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There are a multitude of reasons to have a running coach. A simple motive is that you have a life and we cannot be experts in everything. If you are fascinated with gait and functional movement like me or you enjoy the planning and programming aspect (planning out your weekly runs leading up to an event), then maybe you don’t need a coach. However, most people do not have the time to train, evaluate and plan like they would want. New runners can grab a Couch to 5K program and you can find a range of different programming for every type of race online. But people are not cookies and cookie cutter programming doesn’t really work. What is right for you the individual? Beginners can be easily perplexed regarding programming because of their lack of knowledge. However, experienced runners can also be overwhelmed because knowing more about conditioning and physiology can drastically increase the number of options. Have fun and ask a beginner about their opinion of Fartleks. Many people can dole out advice to others but have a hard time figuring out what to do for themselves. There is a reason that elite athletes have coaches, but you do not need to be an Olympian to get a running coach.

One reason to get a running coach is to improve performance and break your PR. If you have a specific goal, use a running coach. Improvements in performance can be due to your coach making you accountable to the plan that you make. They can help you with motivation when you need it. They can help with creativity when you run out of ideas on how to improve your performance. Your running coach can challenge you to be better. Reporting to your coach can make you get out and do a run that you don’t want to do, but you know you should. They can also help you stick to your plan and not overtrain. They can remind you to hold back on your speed when you feel that you need to sprint or decrease that distance to prevent an injury. Overtraining will increase the risk for injury and trash your performance. Or maybe you are progressing faster than the generic plan you found on the internet and you need more of a challenge. You need the right balance between training, rest and self-care to perform at your best.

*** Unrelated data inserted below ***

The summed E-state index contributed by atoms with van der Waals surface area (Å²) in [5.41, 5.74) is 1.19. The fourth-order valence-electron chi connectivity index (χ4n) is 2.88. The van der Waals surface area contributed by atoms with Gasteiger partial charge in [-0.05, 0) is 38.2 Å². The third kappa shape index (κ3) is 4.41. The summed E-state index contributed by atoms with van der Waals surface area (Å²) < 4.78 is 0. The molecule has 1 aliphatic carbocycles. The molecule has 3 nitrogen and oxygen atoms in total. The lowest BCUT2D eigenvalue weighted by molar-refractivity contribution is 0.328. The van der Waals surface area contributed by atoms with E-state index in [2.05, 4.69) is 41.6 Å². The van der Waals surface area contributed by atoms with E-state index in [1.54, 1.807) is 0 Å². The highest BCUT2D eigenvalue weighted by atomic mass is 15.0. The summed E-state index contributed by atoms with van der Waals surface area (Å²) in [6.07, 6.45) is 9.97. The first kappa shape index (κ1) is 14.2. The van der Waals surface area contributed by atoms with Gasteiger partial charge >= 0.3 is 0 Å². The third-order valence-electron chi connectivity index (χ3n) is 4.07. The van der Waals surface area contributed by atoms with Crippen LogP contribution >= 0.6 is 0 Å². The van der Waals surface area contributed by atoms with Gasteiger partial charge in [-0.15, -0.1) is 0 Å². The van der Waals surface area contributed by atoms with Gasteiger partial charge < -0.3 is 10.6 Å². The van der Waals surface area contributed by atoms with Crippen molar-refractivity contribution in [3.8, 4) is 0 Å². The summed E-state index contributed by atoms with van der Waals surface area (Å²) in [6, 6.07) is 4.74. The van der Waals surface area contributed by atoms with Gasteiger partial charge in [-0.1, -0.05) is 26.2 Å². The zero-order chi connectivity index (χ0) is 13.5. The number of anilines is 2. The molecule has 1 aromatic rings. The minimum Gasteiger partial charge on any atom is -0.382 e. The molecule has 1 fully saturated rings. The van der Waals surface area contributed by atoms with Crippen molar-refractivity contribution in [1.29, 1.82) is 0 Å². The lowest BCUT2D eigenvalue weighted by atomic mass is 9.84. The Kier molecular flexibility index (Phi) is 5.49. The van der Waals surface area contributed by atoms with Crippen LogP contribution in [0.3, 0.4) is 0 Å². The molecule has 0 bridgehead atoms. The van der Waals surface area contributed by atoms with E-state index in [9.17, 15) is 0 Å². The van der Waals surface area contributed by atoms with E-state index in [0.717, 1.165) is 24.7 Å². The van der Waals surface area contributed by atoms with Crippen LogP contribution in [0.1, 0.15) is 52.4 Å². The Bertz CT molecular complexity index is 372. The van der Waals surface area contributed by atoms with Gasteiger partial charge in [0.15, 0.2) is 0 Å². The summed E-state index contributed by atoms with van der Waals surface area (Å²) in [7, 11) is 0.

One of the general rules in sports medicine is that you must stop the bleeding. I’m not talking about real first-aid, but the fact that you need to be sure faulty biomechanics are not the actual cause of the problem. With the athletes I treat, I always have them make sure that they go over proper form with one of their coaches to ensure that they are not continually causing the problem. Slight errors in pitching mechanics can cause problems to the shoulder when the motion is repeated hundreds or thousands of times. It’s no different when it comes to running but most runners do not have a coach that they can consult. It’s possible that a slight tweak by a coach can eliminate the problems or help you get an elusive PR. Running clinics are not a bad place to start as they can help introduce concepts and are often free. Making sure that you have proper form is just one aspect of minimizing injury, but it can also be a huge part in improving performance.

Everyone has different needs when it comes to a running coach. Some may need regular work, and some may just need an occasional tune-up. Just like with personal trainers, I don’t think that you need to work out/run with your coach or trainer every time that you go to work out. Their job is to help you meet your goals. You can find a running coach to give you advice through the Internet or you can find one that you can meet up with face-to-face. Do some research on training and testing for certifications and recredentialing.  Ask your running friends about experiences with running coaches. You are usually going to pay per session and often have the option of buying packages of sessions. Use them as needed; maybe more frequently at the beginning and then taper. Before you start, make sure that you have gone to a running clinic recently, even as an experienced runner.